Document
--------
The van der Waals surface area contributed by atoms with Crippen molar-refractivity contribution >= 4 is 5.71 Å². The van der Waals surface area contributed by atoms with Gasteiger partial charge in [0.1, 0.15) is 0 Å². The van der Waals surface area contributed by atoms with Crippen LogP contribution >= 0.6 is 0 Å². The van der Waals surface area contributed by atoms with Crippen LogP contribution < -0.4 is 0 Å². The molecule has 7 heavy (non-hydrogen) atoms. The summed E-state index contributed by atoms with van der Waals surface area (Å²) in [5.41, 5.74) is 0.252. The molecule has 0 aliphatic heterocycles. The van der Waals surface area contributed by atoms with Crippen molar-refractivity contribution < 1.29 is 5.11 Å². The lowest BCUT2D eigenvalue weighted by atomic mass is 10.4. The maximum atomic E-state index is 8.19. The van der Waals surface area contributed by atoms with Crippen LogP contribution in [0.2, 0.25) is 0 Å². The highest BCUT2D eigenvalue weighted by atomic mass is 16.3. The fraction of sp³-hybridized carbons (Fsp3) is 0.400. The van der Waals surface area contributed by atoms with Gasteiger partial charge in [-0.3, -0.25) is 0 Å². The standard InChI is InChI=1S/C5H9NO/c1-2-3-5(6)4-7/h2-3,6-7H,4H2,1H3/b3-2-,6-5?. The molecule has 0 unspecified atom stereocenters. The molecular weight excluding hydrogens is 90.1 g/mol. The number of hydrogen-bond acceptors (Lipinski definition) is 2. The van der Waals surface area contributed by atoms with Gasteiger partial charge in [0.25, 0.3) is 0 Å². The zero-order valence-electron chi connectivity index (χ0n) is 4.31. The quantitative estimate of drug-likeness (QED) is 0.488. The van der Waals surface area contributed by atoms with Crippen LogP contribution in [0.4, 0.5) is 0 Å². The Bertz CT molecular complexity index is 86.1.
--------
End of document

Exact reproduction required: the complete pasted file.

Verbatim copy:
The van der Waals surface area contributed by atoms with Crippen molar-refractivity contribution >= 4 is 5.71 Å². The van der Waals surface area contributed by atoms with Gasteiger partial charge in [0.1, 0.15) is 0 Å². The van der Waals surface area contributed by atoms with Crippen LogP contribution >= 0.6 is 0 Å². The van der Waals surface area contributed by atoms with Crippen LogP contribution < -0.4 is 0 Å². The molecule has 7 heavy (non-hydrogen) atoms. The summed E-state index contributed by atoms with van der Waals surface area (Å²) in [5.41, 5.74) is 0.252. The molecule has 0 aliphatic heterocycles. The van der Waals surface area contributed by atoms with Crippen molar-refractivity contribution < 1.29 is 5.11 Å². The lowest BCUT2D eigenvalue weighted by atomic mass is 10.4. The maximum atomic E-state index is 8.19. The van der Waals surface area contributed by atoms with Crippen LogP contribution in [0.2, 0.25) is 0 Å². The highest BCUT2D eigenvalue weighted by atomic mass is 16.3. The fraction of sp³-hybridized carbons (Fsp3) is 0.400. The van der Waals surface area contributed by atoms with Gasteiger partial charge in [-0.3, -0.25) is 0 Å². The standard InChI is InChI=1S/C5H9NO/c1-2-3-5(6)4-7/h2-3,6-7H,4H2,1H3/b3-2-,6-5?. The molecule has 0 unspecified atom stereocenters. The molecular weight excluding hydrogens is 90.1 g/mol. The number of hydrogen-bond acceptors (Lipinski definition) is 2. The van der Waals surface area contributed by atoms with Gasteiger partial charge in [0.25, 0.3) is 0 Å². The zero-order valence-electron chi connectivity index (χ0n) is 4.31. The quantitative estimate of drug-likeness (QED) is 0.488. The van der Waals surface area contributed by atoms with Crippen LogP contribution in [0.4, 0.5) is 0 Å². The Bertz CT molecular complexity index is 86.1.